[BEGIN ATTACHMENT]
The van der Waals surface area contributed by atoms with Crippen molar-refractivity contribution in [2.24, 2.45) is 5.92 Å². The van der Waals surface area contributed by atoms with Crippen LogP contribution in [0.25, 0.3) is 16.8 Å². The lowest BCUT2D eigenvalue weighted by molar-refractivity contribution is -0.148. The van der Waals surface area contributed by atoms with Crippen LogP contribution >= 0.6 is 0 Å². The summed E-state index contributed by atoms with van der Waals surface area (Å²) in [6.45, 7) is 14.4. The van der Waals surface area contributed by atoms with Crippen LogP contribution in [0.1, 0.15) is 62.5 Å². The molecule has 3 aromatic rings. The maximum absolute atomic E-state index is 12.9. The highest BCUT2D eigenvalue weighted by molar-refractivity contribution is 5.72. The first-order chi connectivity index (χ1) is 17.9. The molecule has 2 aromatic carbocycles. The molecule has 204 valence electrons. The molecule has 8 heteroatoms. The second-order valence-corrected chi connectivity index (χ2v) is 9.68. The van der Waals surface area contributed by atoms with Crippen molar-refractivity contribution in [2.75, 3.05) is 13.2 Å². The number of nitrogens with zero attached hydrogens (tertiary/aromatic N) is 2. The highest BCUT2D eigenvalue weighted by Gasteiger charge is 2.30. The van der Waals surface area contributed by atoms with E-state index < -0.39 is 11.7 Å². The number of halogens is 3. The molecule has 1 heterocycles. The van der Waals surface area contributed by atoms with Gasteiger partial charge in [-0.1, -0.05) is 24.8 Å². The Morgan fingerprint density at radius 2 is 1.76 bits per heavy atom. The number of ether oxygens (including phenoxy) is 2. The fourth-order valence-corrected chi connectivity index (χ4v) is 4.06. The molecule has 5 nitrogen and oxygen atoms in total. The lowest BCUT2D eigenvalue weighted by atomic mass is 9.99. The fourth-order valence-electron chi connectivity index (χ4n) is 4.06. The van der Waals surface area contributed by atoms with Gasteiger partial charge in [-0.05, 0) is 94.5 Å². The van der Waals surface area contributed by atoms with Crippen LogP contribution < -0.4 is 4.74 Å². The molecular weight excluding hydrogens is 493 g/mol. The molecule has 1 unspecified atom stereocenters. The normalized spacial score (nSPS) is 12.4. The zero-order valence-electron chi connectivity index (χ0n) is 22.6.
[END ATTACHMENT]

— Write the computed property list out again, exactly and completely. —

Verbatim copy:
The van der Waals surface area contributed by atoms with Crippen molar-refractivity contribution in [2.24, 2.45) is 5.92 Å². The van der Waals surface area contributed by atoms with Crippen LogP contribution in [0.25, 0.3) is 16.8 Å². The lowest BCUT2D eigenvalue weighted by molar-refractivity contribution is -0.148. The van der Waals surface area contributed by atoms with Crippen LogP contribution >= 0.6 is 0 Å². The summed E-state index contributed by atoms with van der Waals surface area (Å²) in [6.45, 7) is 14.4. The van der Waals surface area contributed by atoms with Crippen LogP contribution in [0.1, 0.15) is 62.5 Å². The molecule has 3 aromatic rings. The maximum absolute atomic E-state index is 12.9. The highest BCUT2D eigenvalue weighted by molar-refractivity contribution is 5.72. The first-order chi connectivity index (χ1) is 17.9. The molecule has 2 aromatic carbocycles. The molecule has 204 valence electrons. The molecule has 8 heteroatoms. The second-order valence-corrected chi connectivity index (χ2v) is 9.68. The van der Waals surface area contributed by atoms with Crippen molar-refractivity contribution in [2.75, 3.05) is 13.2 Å². The number of nitrogens with zero attached hydrogens (tertiary/aromatic N) is 2. The highest BCUT2D eigenvalue weighted by Gasteiger charge is 2.30. The van der Waals surface area contributed by atoms with E-state index < -0.39 is 11.7 Å². The number of halogens is 3. The molecule has 1 heterocycles. The van der Waals surface area contributed by atoms with Gasteiger partial charge in [-0.1, -0.05) is 24.8 Å². The Morgan fingerprint density at radius 2 is 1.76 bits per heavy atom. The number of ether oxygens (including phenoxy) is 2. The fourth-order valence-corrected chi connectivity index (χ4v) is 4.06. The molecule has 5 nitrogen and oxygen atoms in total. The lowest BCUT2D eigenvalue weighted by atomic mass is 9.99. The fourth-order valence-electron chi connectivity index (χ4n) is 4.06. The van der Waals surface area contributed by atoms with Gasteiger partial charge in [-0.05, 0) is 94.5 Å². The van der Waals surface area contributed by atoms with Crippen LogP contribution < -0.4 is 4.74 Å². The molecular weight excluding hydrogens is 493 g/mol. The molecule has 1 unspecified atom stereocenters. The normalized spacial score (nSPS) is 12.4. The zero-order valence-electron chi connectivity index (χ0n) is 22.6.